Thaler and Sunstein’s Nudge


Jason Collins


November 5, 2013

In the process of listening to audio versions of some of the less arduous books on my reading list, I have just listened to Richard Thaler and Cass Sunstein’s Nudge.

The ideas in the book have been discussed in the public realm often enough that the book didn’t contain any surprises, although the emphasis in the book is a touch different from that in public debate. That difference in emphasis largely relates to the first word of Thaler and Sunstein’s philosophy, “libertarian paternalism”, and how nudges could be used to increase freedom.

Unlike public policy discussion of nudges which always seem to be on top of existing regulation, Sunstein and Thaler discuss how nudging could be used to wind back government involvement and increase freedom. They cover, among other things, school choice, getting the state out of marriage, allowing waiver of the ability to sue for medical negligence and allowing people to ride motorcycles without a helmet if they choose to opt out after suitable warnings.

Their discussion of how nudges could apply to marriage was the most interesting part of the book. They suggest that marriage should be the domain of private institutions, with the role of the state to set default rules that apply if there is no agreement to the contrary. If a couple splits, how much support should someone provide to their partner who has low career prospects due to the time they spent raising children? Appropriate default rules would give protection as they would likely stick (particularly as most people do not expect to divorce) and if they are amended, there will need to be transparent agreement between the parties. This nudge could provide protection to the vulnerable member of a couple and get the government out of marriage.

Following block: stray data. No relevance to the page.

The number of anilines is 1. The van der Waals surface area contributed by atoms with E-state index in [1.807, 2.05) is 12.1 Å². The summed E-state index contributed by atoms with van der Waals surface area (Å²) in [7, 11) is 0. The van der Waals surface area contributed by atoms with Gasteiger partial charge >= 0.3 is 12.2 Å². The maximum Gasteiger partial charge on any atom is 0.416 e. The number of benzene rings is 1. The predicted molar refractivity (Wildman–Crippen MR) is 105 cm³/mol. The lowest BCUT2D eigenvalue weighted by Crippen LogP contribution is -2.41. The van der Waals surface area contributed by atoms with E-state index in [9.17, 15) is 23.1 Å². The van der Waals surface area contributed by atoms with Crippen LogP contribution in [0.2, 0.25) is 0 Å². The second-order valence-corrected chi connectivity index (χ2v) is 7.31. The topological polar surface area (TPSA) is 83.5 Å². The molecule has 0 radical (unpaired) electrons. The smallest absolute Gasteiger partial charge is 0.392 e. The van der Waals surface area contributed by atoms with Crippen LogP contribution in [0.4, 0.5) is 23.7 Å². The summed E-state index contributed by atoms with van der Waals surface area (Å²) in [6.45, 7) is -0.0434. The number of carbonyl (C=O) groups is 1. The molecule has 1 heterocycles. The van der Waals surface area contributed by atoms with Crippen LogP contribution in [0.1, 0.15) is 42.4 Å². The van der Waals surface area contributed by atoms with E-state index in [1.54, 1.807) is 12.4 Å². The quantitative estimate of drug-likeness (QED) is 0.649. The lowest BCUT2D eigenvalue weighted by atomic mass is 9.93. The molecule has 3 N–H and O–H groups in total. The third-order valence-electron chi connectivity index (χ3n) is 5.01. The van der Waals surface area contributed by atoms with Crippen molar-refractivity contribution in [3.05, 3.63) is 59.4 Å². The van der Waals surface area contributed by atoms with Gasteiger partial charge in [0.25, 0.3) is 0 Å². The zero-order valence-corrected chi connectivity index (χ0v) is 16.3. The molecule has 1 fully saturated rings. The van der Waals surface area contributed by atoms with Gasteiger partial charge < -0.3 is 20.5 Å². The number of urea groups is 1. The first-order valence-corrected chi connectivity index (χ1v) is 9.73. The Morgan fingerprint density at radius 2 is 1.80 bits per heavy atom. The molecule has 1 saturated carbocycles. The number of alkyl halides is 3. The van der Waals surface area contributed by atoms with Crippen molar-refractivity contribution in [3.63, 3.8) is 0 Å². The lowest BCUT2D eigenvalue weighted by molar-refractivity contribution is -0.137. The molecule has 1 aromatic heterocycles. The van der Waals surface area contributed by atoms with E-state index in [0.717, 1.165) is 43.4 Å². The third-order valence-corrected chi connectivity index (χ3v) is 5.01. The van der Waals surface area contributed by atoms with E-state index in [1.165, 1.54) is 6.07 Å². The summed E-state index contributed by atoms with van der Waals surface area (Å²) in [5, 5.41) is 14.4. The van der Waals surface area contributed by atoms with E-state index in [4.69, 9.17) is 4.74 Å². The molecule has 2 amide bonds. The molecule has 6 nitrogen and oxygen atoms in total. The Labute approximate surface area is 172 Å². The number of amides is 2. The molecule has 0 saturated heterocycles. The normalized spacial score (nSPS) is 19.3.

I’m not convinced by the “slippery slope” argument against nudges, as the slope toward regulation is already well oiled, and would like to see nudges used as a push toward sliding the other way. What about legalising a range of drugs with warnings? Or an ability to opt out of government provided services in exchange for tax breaks after you are nudged through, say, financial advice requirements (Bryan Caplan makes some of these arguments)? Libertarians should be more aggressive in seeing how nudges can wind back hard regulation.

And as an end note, this is another book that I’m glad I did via audiobook. If you’re familiar with much of the behavioural science literature, the book covers a lot of stuff you already know. And when you come to the chapters on money where Thaler and Sunstein tell “econs” to skip those sections, do it. You really won’t learn anything. That said, I am sure there are a lot of bureaucrats and politicians who, among others, should read the whole book.